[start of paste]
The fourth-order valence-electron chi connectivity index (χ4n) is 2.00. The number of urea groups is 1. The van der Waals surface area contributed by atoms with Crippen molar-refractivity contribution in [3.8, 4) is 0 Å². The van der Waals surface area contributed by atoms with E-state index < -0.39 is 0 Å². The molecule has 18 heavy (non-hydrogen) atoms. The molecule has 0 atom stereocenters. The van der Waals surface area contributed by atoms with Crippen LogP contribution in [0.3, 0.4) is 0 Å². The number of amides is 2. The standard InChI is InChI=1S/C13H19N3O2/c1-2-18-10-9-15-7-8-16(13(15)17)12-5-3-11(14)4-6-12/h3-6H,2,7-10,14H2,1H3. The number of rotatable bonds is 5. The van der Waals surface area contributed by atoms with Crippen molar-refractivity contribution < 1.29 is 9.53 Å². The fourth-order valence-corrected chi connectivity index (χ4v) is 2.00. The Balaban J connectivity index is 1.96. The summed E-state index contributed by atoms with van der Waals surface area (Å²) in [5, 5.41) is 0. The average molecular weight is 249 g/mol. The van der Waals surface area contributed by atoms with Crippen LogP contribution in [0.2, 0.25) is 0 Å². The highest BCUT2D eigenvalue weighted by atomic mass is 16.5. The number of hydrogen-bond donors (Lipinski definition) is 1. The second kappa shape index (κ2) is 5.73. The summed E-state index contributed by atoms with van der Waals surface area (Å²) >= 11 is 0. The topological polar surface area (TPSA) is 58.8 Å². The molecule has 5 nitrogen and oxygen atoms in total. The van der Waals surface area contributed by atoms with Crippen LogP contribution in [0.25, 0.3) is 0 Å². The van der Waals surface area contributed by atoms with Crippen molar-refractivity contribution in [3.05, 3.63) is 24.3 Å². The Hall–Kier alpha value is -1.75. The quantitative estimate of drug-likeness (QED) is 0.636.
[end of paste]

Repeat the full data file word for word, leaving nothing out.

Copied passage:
The fourth-order valence-electron chi connectivity index (χ4n) is 2.00. The number of urea groups is 1. The van der Waals surface area contributed by atoms with Crippen molar-refractivity contribution in [3.8, 4) is 0 Å². The van der Waals surface area contributed by atoms with E-state index < -0.39 is 0 Å². The molecule has 18 heavy (non-hydrogen) atoms. The molecule has 0 atom stereocenters. The van der Waals surface area contributed by atoms with Crippen LogP contribution in [0.3, 0.4) is 0 Å². The number of amides is 2. The standard InChI is InChI=1S/C13H19N3O2/c1-2-18-10-9-15-7-8-16(13(15)17)12-5-3-11(14)4-6-12/h3-6H,2,7-10,14H2,1H3. The number of rotatable bonds is 5. The van der Waals surface area contributed by atoms with Crippen molar-refractivity contribution < 1.29 is 9.53 Å². The fourth-order valence-corrected chi connectivity index (χ4v) is 2.00. The Balaban J connectivity index is 1.96. The summed E-state index contributed by atoms with van der Waals surface area (Å²) in [5, 5.41) is 0. The average molecular weight is 249 g/mol. The van der Waals surface area contributed by atoms with Crippen LogP contribution in [0.2, 0.25) is 0 Å². The highest BCUT2D eigenvalue weighted by atomic mass is 16.5. The number of hydrogen-bond donors (Lipinski definition) is 1. The second kappa shape index (κ2) is 5.73. The summed E-state index contributed by atoms with van der Waals surface area (Å²) >= 11 is 0. The topological polar surface area (TPSA) is 58.8 Å². The molecule has 5 nitrogen and oxygen atoms in total. The van der Waals surface area contributed by atoms with Crippen LogP contribution in [0.25, 0.3) is 0 Å². The van der Waals surface area contributed by atoms with Crippen molar-refractivity contribution in [3.05, 3.63) is 24.3 Å². The Hall–Kier alpha value is -1.75. The quantitative estimate of drug-likeness (QED) is 0.636.